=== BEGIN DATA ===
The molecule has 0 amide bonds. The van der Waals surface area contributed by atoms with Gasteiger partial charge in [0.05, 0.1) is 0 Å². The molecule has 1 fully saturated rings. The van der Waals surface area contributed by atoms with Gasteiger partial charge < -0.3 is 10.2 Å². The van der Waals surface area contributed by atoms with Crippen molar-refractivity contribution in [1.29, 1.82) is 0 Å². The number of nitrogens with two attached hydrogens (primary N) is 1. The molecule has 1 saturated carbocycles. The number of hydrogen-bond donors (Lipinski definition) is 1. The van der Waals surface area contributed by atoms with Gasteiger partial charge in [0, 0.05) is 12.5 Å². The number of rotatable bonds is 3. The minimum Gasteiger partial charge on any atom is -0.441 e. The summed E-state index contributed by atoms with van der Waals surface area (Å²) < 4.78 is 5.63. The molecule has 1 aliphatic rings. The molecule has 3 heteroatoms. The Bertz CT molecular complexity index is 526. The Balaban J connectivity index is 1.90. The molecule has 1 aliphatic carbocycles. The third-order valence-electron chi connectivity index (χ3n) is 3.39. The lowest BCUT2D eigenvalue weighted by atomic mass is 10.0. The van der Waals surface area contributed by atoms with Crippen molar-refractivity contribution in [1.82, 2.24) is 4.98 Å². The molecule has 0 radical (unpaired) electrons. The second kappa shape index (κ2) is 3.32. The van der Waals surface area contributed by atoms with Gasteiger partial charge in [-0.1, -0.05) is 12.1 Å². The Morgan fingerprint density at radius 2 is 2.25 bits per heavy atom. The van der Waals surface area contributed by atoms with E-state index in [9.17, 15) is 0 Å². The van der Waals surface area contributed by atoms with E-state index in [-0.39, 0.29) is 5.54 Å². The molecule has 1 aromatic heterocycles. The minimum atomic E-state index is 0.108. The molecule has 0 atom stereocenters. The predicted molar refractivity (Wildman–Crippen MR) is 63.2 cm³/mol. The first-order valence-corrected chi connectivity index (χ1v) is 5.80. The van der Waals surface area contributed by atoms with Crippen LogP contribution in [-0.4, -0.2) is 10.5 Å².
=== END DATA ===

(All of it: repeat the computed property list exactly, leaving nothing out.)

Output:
The molecule has 0 amide bonds. The van der Waals surface area contributed by atoms with Gasteiger partial charge in [0.05, 0.1) is 0 Å². The molecule has 1 fully saturated rings. The van der Waals surface area contributed by atoms with Gasteiger partial charge < -0.3 is 10.2 Å². The van der Waals surface area contributed by atoms with Crippen molar-refractivity contribution in [1.29, 1.82) is 0 Å². The number of nitrogens with two attached hydrogens (primary N) is 1. The molecule has 1 saturated carbocycles. The number of hydrogen-bond donors (Lipinski definition) is 1. The van der Waals surface area contributed by atoms with Gasteiger partial charge in [0, 0.05) is 12.5 Å². The number of rotatable bonds is 3. The minimum Gasteiger partial charge on any atom is -0.441 e. The summed E-state index contributed by atoms with van der Waals surface area (Å²) < 4.78 is 5.63. The molecule has 1 aliphatic rings. The molecule has 3 heteroatoms. The Bertz CT molecular complexity index is 526. The Balaban J connectivity index is 1.90. The molecule has 1 aliphatic carbocycles. The third-order valence-electron chi connectivity index (χ3n) is 3.39. The lowest BCUT2D eigenvalue weighted by atomic mass is 10.0. The van der Waals surface area contributed by atoms with Crippen molar-refractivity contribution in [1.82, 2.24) is 4.98 Å². The molecule has 0 radical (unpaired) electrons. The second kappa shape index (κ2) is 3.32. The van der Waals surface area contributed by atoms with Gasteiger partial charge in [-0.1, -0.05) is 12.1 Å². The Morgan fingerprint density at radius 2 is 2.25 bits per heavy atom. The van der Waals surface area contributed by atoms with E-state index in [9.17, 15) is 0 Å². The van der Waals surface area contributed by atoms with E-state index in [-0.39, 0.29) is 5.54 Å². The molecule has 1 aromatic heterocycles. The minimum atomic E-state index is 0.108. The molecule has 0 atom stereocenters. The predicted molar refractivity (Wildman–Crippen MR) is 63.2 cm³/mol. The first-order valence-corrected chi connectivity index (χ1v) is 5.80. The van der Waals surface area contributed by atoms with Crippen LogP contribution in [-0.4, -0.2) is 10.5 Å².